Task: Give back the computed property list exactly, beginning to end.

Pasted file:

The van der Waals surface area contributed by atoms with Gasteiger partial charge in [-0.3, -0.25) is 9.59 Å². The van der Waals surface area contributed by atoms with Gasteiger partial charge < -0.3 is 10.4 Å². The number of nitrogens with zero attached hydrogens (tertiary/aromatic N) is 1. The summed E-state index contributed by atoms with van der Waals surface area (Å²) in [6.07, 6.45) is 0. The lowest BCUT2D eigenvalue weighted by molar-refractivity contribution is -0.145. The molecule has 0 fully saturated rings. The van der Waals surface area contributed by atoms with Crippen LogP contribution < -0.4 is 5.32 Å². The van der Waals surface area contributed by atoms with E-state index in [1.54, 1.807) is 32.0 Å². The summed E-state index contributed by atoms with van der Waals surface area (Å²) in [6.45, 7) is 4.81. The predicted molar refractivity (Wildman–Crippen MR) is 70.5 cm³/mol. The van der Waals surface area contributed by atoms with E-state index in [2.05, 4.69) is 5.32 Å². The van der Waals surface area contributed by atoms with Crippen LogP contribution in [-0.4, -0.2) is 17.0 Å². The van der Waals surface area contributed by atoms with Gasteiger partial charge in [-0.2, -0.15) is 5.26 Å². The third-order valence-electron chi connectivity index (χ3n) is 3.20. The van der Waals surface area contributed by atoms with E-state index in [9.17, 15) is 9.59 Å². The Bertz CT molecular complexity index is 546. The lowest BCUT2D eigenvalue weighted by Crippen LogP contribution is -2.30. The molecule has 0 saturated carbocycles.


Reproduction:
The van der Waals surface area contributed by atoms with Gasteiger partial charge in [-0.3, -0.25) is 9.59 Å². The van der Waals surface area contributed by atoms with Gasteiger partial charge < -0.3 is 10.4 Å². The number of nitrogens with zero attached hydrogens (tertiary/aromatic N) is 1. The summed E-state index contributed by atoms with van der Waals surface area (Å²) in [6.07, 6.45) is 0. The lowest BCUT2D eigenvalue weighted by molar-refractivity contribution is -0.145. The molecule has 0 fully saturated rings. The van der Waals surface area contributed by atoms with Crippen LogP contribution < -0.4 is 5.32 Å². The van der Waals surface area contributed by atoms with E-state index in [1.54, 1.807) is 32.0 Å². The summed E-state index contributed by atoms with van der Waals surface area (Å²) in [6.45, 7) is 4.81. The predicted molar refractivity (Wildman–Crippen MR) is 70.5 cm³/mol. The van der Waals surface area contributed by atoms with E-state index in [2.05, 4.69) is 5.32 Å². The van der Waals surface area contributed by atoms with Crippen LogP contribution in [-0.4, -0.2) is 17.0 Å². The van der Waals surface area contributed by atoms with Gasteiger partial charge in [-0.2, -0.15) is 5.26 Å². The third-order valence-electron chi connectivity index (χ3n) is 3.20. The van der Waals surface area contributed by atoms with E-state index in [9.17, 15) is 9.59 Å². The Bertz CT molecular complexity index is 546. The lowest BCUT2D eigenvalue weighted by Crippen LogP contribution is -2.30. The molecule has 0 saturated carbocycles.